Businesses around the country have released virtual tourism experiences for Americans who are social distancing and settling into a new normal.
Some are finding ways for these experiences to grow or maintain audiences. Others use them to provide resources to the community in a time of need.
From Facebook live events to virtual webcams, local attractions like SoundCorps, the Charles H. Coolidge National Medal of Honor Heritage Center, the Chattanooga Public Library, the Tennessee Aquarium and the Chattanooga Zoo, use technology to our advantage during the pandemic.
Rather than a temporary solution to a short-term problem – virtual experiences may be here to stay as many audiences remain digital post-pandemic.
From Zoom book clubs to virtual business meetings, you’ve probably done it all at this point.
But, have you let someone serenade you over the phone yet? Stratton Tingle, Executive Director of SoundCorps and Founder of Sidewalk Stages, has almost every week since the pandemic.
“We had to cancel auditions for Sidewalk Stages this year because we couldn't gather in public spaces,” Tingle says. “So, we had a number of performers call or FaceTime me to audition.”
Sidewalk Stages, a local street performance initiative designed by SoundCorps, activates Chattanooga public spaces with live local music. Due to social distancing, Sidewalk Stages moved its performances to Facebook, where artists play to online audiences for tips.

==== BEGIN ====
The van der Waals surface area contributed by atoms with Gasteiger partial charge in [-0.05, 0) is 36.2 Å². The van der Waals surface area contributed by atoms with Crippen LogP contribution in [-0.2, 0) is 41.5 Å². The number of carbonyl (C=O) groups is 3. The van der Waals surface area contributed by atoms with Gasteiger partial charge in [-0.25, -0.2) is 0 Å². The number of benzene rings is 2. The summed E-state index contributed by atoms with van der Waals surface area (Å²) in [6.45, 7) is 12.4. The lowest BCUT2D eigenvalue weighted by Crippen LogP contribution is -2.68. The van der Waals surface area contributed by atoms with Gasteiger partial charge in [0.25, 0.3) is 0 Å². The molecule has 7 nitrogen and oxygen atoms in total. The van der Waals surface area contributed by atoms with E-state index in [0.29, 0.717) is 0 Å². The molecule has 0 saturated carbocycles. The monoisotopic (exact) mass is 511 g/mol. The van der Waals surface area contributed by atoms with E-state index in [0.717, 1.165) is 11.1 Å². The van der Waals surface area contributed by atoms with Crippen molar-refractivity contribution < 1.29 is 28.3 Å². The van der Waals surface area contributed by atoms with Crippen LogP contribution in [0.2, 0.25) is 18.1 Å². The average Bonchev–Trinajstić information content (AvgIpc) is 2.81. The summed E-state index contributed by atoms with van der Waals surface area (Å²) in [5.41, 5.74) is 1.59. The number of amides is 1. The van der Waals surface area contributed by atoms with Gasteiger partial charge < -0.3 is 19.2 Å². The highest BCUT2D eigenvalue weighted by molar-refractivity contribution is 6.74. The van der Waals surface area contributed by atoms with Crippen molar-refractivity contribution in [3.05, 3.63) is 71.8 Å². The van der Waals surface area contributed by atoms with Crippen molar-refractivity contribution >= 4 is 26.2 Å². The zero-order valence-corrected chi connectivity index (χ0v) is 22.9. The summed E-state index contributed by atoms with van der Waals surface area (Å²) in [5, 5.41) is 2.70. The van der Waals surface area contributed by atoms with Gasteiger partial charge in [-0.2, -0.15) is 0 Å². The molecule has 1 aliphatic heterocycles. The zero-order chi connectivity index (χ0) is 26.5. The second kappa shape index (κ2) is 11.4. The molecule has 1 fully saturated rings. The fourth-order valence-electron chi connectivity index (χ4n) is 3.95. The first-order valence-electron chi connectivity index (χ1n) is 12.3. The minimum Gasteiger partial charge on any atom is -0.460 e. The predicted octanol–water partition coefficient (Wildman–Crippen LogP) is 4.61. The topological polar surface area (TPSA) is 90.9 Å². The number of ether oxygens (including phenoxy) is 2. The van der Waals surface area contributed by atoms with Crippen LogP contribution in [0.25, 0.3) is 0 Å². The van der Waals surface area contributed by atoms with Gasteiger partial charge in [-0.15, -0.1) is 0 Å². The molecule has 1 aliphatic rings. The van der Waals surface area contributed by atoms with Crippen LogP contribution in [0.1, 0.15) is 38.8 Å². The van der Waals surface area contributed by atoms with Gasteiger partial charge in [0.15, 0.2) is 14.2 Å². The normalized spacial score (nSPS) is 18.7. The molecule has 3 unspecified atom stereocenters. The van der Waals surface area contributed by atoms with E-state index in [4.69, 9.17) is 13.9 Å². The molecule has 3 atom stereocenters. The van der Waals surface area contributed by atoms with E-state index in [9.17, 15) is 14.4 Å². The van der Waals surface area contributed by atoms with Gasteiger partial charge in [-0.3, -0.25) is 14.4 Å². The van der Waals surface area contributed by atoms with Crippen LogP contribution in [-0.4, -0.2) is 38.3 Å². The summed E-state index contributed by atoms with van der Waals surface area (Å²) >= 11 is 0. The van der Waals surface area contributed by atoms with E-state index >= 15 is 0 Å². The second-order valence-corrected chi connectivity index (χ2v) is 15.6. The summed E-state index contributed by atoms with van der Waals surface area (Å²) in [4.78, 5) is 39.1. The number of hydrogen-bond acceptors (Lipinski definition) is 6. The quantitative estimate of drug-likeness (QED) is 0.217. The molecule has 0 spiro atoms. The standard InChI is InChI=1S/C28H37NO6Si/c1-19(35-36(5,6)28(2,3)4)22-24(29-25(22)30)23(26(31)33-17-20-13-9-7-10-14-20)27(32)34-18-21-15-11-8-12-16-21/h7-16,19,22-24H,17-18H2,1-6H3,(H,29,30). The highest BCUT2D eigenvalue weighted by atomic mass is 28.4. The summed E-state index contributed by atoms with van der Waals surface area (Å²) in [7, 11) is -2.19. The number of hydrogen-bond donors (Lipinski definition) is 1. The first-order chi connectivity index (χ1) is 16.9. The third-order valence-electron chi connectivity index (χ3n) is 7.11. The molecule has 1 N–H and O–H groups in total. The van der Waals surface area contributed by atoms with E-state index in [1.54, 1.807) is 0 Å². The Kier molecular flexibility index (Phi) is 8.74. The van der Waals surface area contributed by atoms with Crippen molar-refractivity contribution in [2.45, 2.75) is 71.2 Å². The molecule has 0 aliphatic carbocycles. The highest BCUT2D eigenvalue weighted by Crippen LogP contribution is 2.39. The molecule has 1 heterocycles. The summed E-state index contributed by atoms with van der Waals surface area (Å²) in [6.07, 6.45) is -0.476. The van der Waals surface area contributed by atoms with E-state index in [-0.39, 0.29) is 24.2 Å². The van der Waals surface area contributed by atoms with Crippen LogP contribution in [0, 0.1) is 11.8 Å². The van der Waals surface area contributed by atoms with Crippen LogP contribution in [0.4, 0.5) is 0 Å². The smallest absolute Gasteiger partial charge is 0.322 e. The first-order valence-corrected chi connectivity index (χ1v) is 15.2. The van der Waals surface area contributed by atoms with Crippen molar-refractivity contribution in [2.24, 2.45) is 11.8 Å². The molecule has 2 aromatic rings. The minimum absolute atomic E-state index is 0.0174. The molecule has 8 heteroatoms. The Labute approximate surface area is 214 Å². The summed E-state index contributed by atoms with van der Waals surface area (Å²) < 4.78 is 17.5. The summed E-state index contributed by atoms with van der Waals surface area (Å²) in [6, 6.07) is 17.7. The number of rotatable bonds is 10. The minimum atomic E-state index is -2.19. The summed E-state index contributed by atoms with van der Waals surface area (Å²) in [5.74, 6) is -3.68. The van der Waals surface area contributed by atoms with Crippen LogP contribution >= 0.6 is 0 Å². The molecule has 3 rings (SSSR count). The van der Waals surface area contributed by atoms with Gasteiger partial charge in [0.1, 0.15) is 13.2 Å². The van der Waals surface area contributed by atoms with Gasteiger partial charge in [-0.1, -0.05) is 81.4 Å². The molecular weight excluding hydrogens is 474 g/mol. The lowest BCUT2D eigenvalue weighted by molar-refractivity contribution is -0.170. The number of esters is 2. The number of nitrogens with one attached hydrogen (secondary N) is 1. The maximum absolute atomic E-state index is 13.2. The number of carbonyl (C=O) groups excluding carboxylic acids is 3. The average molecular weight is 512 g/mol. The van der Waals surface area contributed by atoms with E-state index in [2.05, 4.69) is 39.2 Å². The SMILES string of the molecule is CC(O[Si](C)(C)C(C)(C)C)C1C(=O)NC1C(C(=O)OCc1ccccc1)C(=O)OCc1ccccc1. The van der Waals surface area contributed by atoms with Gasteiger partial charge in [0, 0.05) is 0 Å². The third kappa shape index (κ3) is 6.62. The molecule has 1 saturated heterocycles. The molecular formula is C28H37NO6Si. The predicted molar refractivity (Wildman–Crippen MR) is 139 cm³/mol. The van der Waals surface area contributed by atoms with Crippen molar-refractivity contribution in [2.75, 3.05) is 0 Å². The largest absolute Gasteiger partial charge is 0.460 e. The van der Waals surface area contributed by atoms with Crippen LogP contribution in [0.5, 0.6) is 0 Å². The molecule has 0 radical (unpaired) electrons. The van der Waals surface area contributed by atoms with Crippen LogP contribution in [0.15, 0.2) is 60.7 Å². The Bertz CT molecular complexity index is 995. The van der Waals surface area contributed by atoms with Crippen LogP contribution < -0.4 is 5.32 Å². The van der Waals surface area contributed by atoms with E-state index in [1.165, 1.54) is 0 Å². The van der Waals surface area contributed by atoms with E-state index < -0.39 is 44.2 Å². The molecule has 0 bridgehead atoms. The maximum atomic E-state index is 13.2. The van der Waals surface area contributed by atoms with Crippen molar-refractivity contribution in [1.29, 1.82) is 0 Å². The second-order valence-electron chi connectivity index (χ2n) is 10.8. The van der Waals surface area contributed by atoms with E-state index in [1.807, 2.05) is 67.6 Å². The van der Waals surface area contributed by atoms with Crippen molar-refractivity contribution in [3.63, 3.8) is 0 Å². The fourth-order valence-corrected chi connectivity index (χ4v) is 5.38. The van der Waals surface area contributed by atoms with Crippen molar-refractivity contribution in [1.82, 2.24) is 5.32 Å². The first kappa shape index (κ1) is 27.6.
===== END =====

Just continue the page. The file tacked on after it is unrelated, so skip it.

“Sidewalk Stages helps performers realize new forms of income, build their skills and learn new music,” Tingle says.
In an average year, SoundCorps manages around 700 performances which attract approximately 210,000 people. Going virtual provides a source of income to many artists struggling due to the pandemic.
SoundCorps also partnered with The Enterprise Center’s Tech Goes Home program to provide WiFi hotspots to musicians and music teachers impacted by this spring’s tornado.
“I think that video performances and engaging online audiences are key to the future of music in general, especially right now, in light of COVID-19,” Tingle says.
Going forward, Tingle plans to create new ways to use virtual experiences to support local musicians and draw more people into the Chattanooga music scene.
“Our vision is to reestablish Chattanooga as one of America's great music cities.”
Twenty-three days after its grand opening, the Charles H. Coolidge National Medal of Honor Heritage Center temporarily closed its doors amidst COVID-19.